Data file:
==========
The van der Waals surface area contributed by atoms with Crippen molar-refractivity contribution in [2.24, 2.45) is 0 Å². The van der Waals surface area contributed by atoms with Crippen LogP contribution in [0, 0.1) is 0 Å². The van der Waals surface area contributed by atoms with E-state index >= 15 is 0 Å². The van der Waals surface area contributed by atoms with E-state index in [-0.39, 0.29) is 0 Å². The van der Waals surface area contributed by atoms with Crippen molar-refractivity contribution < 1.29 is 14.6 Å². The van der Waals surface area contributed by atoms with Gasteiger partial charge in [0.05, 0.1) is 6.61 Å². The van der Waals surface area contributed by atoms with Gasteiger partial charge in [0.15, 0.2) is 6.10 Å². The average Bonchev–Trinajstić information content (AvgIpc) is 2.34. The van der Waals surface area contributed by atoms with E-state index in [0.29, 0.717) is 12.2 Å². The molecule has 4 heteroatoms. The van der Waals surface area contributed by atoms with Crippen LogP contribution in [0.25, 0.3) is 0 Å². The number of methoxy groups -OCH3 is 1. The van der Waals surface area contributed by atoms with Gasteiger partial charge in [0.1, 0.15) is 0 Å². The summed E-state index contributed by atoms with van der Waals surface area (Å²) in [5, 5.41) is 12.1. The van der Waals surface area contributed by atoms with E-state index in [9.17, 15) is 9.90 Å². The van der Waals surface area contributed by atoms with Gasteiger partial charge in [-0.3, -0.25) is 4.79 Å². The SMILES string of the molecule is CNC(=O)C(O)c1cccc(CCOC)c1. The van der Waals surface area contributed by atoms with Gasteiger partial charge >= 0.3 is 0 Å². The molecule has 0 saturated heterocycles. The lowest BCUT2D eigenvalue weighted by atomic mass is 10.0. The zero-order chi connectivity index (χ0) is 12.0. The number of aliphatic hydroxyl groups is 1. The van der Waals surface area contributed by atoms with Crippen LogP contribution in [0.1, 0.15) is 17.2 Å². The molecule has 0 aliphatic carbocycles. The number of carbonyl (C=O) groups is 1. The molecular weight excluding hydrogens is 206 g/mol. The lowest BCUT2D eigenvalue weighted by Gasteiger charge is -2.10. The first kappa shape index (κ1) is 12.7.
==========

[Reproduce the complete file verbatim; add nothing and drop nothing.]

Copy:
The van der Waals surface area contributed by atoms with Crippen molar-refractivity contribution in [2.24, 2.45) is 0 Å². The van der Waals surface area contributed by atoms with Crippen LogP contribution in [0, 0.1) is 0 Å². The van der Waals surface area contributed by atoms with E-state index >= 15 is 0 Å². The van der Waals surface area contributed by atoms with E-state index in [-0.39, 0.29) is 0 Å². The van der Waals surface area contributed by atoms with Crippen molar-refractivity contribution < 1.29 is 14.6 Å². The van der Waals surface area contributed by atoms with Gasteiger partial charge in [0.05, 0.1) is 6.61 Å². The van der Waals surface area contributed by atoms with Gasteiger partial charge in [0.15, 0.2) is 6.10 Å². The average Bonchev–Trinajstić information content (AvgIpc) is 2.34. The van der Waals surface area contributed by atoms with E-state index in [0.29, 0.717) is 12.2 Å². The molecule has 4 heteroatoms. The van der Waals surface area contributed by atoms with Crippen LogP contribution in [0.25, 0.3) is 0 Å². The number of methoxy groups -OCH3 is 1. The van der Waals surface area contributed by atoms with Gasteiger partial charge in [0.1, 0.15) is 0 Å². The summed E-state index contributed by atoms with van der Waals surface area (Å²) in [5, 5.41) is 12.1. The van der Waals surface area contributed by atoms with E-state index in [9.17, 15) is 9.90 Å². The van der Waals surface area contributed by atoms with Gasteiger partial charge in [-0.3, -0.25) is 4.79 Å². The SMILES string of the molecule is CNC(=O)C(O)c1cccc(CCOC)c1. The van der Waals surface area contributed by atoms with Gasteiger partial charge >= 0.3 is 0 Å². The molecule has 0 saturated heterocycles. The lowest BCUT2D eigenvalue weighted by atomic mass is 10.0. The zero-order chi connectivity index (χ0) is 12.0. The number of aliphatic hydroxyl groups is 1. The van der Waals surface area contributed by atoms with Crippen LogP contribution in [0.1, 0.15) is 17.2 Å². The molecule has 0 aliphatic carbocycles. The number of carbonyl (C=O) groups is 1. The molecular weight excluding hydrogens is 206 g/mol. The lowest BCUT2D eigenvalue weighted by Gasteiger charge is -2.10. The first kappa shape index (κ1) is 12.7.